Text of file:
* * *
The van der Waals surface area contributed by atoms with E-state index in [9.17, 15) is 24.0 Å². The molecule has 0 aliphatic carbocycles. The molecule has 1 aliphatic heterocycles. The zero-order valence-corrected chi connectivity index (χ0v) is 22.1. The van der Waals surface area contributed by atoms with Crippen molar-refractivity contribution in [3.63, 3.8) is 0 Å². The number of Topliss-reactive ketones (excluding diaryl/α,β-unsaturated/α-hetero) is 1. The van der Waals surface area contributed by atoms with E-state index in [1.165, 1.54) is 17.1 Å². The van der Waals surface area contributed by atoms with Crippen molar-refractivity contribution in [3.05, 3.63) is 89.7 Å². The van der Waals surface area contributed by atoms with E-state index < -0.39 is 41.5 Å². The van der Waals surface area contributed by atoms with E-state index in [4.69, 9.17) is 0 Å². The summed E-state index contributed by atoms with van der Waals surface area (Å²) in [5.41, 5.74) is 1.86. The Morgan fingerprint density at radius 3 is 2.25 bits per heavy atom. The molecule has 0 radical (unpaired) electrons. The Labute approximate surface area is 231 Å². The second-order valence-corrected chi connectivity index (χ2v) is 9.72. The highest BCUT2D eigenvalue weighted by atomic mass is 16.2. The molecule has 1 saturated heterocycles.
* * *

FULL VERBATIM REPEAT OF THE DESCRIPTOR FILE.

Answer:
The van der Waals surface area contributed by atoms with E-state index in [9.17, 15) is 24.0 Å². The molecule has 0 aliphatic carbocycles. The molecule has 1 aliphatic heterocycles. The zero-order valence-corrected chi connectivity index (χ0v) is 22.1. The van der Waals surface area contributed by atoms with Crippen molar-refractivity contribution in [3.63, 3.8) is 0 Å². The number of Topliss-reactive ketones (excluding diaryl/α,β-unsaturated/α-hetero) is 1. The van der Waals surface area contributed by atoms with E-state index in [1.165, 1.54) is 17.1 Å². The van der Waals surface area contributed by atoms with Crippen molar-refractivity contribution in [3.05, 3.63) is 89.7 Å². The van der Waals surface area contributed by atoms with E-state index < -0.39 is 41.5 Å². The van der Waals surface area contributed by atoms with E-state index in [4.69, 9.17) is 0 Å². The summed E-state index contributed by atoms with van der Waals surface area (Å²) in [5.41, 5.74) is 1.86. The Morgan fingerprint density at radius 3 is 2.25 bits per heavy atom. The molecule has 0 radical (unpaired) electrons. The Labute approximate surface area is 231 Å². The second-order valence-corrected chi connectivity index (χ2v) is 9.72. The highest BCUT2D eigenvalue weighted by atomic mass is 16.2. The molecule has 1 saturated heterocycles.